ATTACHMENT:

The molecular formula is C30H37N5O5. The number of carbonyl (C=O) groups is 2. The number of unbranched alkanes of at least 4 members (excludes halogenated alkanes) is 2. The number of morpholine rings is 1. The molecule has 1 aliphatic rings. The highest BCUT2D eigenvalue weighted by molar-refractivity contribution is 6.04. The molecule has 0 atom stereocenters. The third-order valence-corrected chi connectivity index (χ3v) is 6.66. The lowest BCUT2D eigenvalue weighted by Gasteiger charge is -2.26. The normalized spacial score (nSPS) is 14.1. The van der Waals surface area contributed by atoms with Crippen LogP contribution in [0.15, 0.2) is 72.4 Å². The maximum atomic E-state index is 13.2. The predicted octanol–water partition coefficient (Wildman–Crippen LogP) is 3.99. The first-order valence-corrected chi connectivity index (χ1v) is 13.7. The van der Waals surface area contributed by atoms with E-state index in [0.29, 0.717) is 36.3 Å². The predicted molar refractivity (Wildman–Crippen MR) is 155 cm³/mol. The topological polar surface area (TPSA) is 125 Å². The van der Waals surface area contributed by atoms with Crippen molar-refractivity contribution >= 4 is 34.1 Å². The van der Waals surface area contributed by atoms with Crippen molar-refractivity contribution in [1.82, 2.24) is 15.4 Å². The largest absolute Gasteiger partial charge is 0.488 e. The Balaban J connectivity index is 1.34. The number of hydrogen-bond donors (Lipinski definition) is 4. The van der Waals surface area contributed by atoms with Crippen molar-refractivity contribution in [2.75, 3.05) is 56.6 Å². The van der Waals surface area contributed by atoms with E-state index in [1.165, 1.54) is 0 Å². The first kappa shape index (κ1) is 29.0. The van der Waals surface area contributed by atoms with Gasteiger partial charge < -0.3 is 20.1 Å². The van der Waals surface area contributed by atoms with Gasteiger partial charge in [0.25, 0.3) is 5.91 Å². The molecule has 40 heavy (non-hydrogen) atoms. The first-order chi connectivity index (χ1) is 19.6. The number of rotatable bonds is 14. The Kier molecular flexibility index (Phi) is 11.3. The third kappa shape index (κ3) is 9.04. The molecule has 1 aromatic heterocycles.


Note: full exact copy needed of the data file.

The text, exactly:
The molecular formula is C30H37N5O5. The number of carbonyl (C=O) groups is 2. The number of unbranched alkanes of at least 4 members (excludes halogenated alkanes) is 2. The number of morpholine rings is 1. The molecule has 1 aliphatic rings. The highest BCUT2D eigenvalue weighted by molar-refractivity contribution is 6.04. The molecule has 0 atom stereocenters. The third-order valence-corrected chi connectivity index (χ3v) is 6.66. The lowest BCUT2D eigenvalue weighted by Gasteiger charge is -2.26. The normalized spacial score (nSPS) is 14.1. The van der Waals surface area contributed by atoms with Crippen LogP contribution in [0.15, 0.2) is 72.4 Å². The maximum atomic E-state index is 13.2. The predicted octanol–water partition coefficient (Wildman–Crippen LogP) is 3.99. The first-order valence-corrected chi connectivity index (χ1v) is 13.7. The van der Waals surface area contributed by atoms with E-state index in [0.29, 0.717) is 36.3 Å². The predicted molar refractivity (Wildman–Crippen MR) is 155 cm³/mol. The topological polar surface area (TPSA) is 125 Å². The van der Waals surface area contributed by atoms with Crippen molar-refractivity contribution >= 4 is 34.1 Å². The van der Waals surface area contributed by atoms with Crippen molar-refractivity contribution in [1.82, 2.24) is 15.4 Å². The largest absolute Gasteiger partial charge is 0.488 e. The Balaban J connectivity index is 1.34. The number of hydrogen-bond donors (Lipinski definition) is 4. The van der Waals surface area contributed by atoms with Crippen molar-refractivity contribution in [2.75, 3.05) is 56.6 Å². The van der Waals surface area contributed by atoms with E-state index in [1.165, 1.54) is 0 Å². The first kappa shape index (κ1) is 29.0. The van der Waals surface area contributed by atoms with Gasteiger partial charge < -0.3 is 20.1 Å². The van der Waals surface area contributed by atoms with Gasteiger partial charge in [0.25, 0.3) is 5.91 Å². The molecule has 40 heavy (non-hydrogen) atoms. The first-order chi connectivity index (χ1) is 19.6. The number of rotatable bonds is 14. The Kier molecular flexibility index (Phi) is 11.3. The third kappa shape index (κ3) is 9.04. The molecule has 1 aromatic heterocycles.